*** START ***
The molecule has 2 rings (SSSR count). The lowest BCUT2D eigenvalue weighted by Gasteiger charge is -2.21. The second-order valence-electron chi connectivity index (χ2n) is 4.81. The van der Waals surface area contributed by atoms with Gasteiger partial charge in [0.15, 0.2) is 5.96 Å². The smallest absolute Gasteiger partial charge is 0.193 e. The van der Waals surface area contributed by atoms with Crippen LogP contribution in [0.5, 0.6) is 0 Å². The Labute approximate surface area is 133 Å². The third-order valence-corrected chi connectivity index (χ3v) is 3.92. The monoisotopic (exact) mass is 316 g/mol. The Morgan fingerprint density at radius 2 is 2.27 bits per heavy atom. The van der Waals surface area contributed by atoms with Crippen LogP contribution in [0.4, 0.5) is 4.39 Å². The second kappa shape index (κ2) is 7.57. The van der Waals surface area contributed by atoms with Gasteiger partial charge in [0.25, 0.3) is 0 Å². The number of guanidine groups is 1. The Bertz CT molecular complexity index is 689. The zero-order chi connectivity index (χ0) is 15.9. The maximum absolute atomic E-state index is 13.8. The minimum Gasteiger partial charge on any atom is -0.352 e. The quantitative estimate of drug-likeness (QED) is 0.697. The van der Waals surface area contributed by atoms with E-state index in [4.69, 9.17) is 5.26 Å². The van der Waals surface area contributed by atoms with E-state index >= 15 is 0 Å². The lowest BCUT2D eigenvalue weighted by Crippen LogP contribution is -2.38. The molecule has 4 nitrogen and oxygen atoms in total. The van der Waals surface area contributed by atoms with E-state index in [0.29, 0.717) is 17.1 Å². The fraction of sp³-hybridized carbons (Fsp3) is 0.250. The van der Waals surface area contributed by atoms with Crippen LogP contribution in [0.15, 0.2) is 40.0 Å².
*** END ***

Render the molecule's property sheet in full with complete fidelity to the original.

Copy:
The molecule has 2 rings (SSSR count). The lowest BCUT2D eigenvalue weighted by Gasteiger charge is -2.21. The second-order valence-electron chi connectivity index (χ2n) is 4.81. The van der Waals surface area contributed by atoms with Gasteiger partial charge in [0.15, 0.2) is 5.96 Å². The smallest absolute Gasteiger partial charge is 0.193 e. The van der Waals surface area contributed by atoms with Crippen LogP contribution in [0.5, 0.6) is 0 Å². The Labute approximate surface area is 133 Å². The third-order valence-corrected chi connectivity index (χ3v) is 3.92. The monoisotopic (exact) mass is 316 g/mol. The Morgan fingerprint density at radius 2 is 2.27 bits per heavy atom. The van der Waals surface area contributed by atoms with Crippen LogP contribution in [0.4, 0.5) is 4.39 Å². The second kappa shape index (κ2) is 7.57. The van der Waals surface area contributed by atoms with Gasteiger partial charge in [0.25, 0.3) is 0 Å². The number of guanidine groups is 1. The Bertz CT molecular complexity index is 689. The zero-order chi connectivity index (χ0) is 15.9. The maximum absolute atomic E-state index is 13.8. The minimum Gasteiger partial charge on any atom is -0.352 e. The quantitative estimate of drug-likeness (QED) is 0.697. The van der Waals surface area contributed by atoms with E-state index in [4.69, 9.17) is 5.26 Å². The van der Waals surface area contributed by atoms with E-state index >= 15 is 0 Å². The lowest BCUT2D eigenvalue weighted by Crippen LogP contribution is -2.38. The molecule has 4 nitrogen and oxygen atoms in total. The van der Waals surface area contributed by atoms with E-state index in [0.29, 0.717) is 17.1 Å². The fraction of sp³-hybridized carbons (Fsp3) is 0.250. The van der Waals surface area contributed by atoms with Crippen LogP contribution in [0.15, 0.2) is 40.0 Å².